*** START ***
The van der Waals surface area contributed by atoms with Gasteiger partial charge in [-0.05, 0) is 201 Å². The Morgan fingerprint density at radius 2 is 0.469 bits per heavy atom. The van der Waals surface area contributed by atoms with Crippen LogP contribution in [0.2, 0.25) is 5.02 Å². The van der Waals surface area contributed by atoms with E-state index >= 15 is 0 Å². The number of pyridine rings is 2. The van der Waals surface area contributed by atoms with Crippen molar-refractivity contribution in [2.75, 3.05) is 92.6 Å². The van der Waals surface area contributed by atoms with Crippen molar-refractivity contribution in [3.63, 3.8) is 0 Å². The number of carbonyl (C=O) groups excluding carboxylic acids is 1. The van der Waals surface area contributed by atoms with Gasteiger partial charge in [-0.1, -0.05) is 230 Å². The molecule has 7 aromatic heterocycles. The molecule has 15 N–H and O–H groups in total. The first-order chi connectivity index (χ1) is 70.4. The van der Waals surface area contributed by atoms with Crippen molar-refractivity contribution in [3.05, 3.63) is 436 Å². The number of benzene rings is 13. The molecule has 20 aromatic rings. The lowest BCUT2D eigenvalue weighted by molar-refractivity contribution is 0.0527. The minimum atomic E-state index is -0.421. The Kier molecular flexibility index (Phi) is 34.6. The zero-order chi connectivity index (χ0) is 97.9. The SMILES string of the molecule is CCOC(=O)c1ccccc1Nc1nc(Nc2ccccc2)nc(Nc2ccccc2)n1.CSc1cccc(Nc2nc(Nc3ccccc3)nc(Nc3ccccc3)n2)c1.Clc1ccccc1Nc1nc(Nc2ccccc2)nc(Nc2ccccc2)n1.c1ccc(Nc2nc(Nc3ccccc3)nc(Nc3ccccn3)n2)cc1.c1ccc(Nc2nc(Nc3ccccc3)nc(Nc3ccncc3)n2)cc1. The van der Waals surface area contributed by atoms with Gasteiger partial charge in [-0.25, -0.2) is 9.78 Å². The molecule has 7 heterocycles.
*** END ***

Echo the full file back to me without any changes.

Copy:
The van der Waals surface area contributed by atoms with Gasteiger partial charge in [-0.05, 0) is 201 Å². The Morgan fingerprint density at radius 2 is 0.469 bits per heavy atom. The van der Waals surface area contributed by atoms with Crippen LogP contribution in [0.2, 0.25) is 5.02 Å². The van der Waals surface area contributed by atoms with E-state index >= 15 is 0 Å². The number of pyridine rings is 2. The van der Waals surface area contributed by atoms with Crippen molar-refractivity contribution in [2.75, 3.05) is 92.6 Å². The van der Waals surface area contributed by atoms with Crippen molar-refractivity contribution in [3.63, 3.8) is 0 Å². The number of carbonyl (C=O) groups excluding carboxylic acids is 1. The van der Waals surface area contributed by atoms with Gasteiger partial charge in [-0.1, -0.05) is 230 Å². The molecule has 7 aromatic heterocycles. The molecule has 15 N–H and O–H groups in total. The first-order chi connectivity index (χ1) is 70.4. The van der Waals surface area contributed by atoms with Crippen molar-refractivity contribution in [3.05, 3.63) is 436 Å². The number of benzene rings is 13. The molecule has 20 aromatic rings. The lowest BCUT2D eigenvalue weighted by molar-refractivity contribution is 0.0527. The minimum atomic E-state index is -0.421. The Kier molecular flexibility index (Phi) is 34.6. The zero-order chi connectivity index (χ0) is 97.9. The SMILES string of the molecule is CCOC(=O)c1ccccc1Nc1nc(Nc2ccccc2)nc(Nc2ccccc2)n1.CSc1cccc(Nc2nc(Nc3ccccc3)nc(Nc3ccccc3)n2)c1.Clc1ccccc1Nc1nc(Nc2ccccc2)nc(Nc2ccccc2)n1.c1ccc(Nc2nc(Nc3ccccc3)nc(Nc3ccccn3)n2)cc1.c1ccc(Nc2nc(Nc3ccccc3)nc(Nc3ccncc3)n2)cc1. The van der Waals surface area contributed by atoms with Gasteiger partial charge in [-0.25, -0.2) is 9.78 Å². The molecule has 7 heterocycles.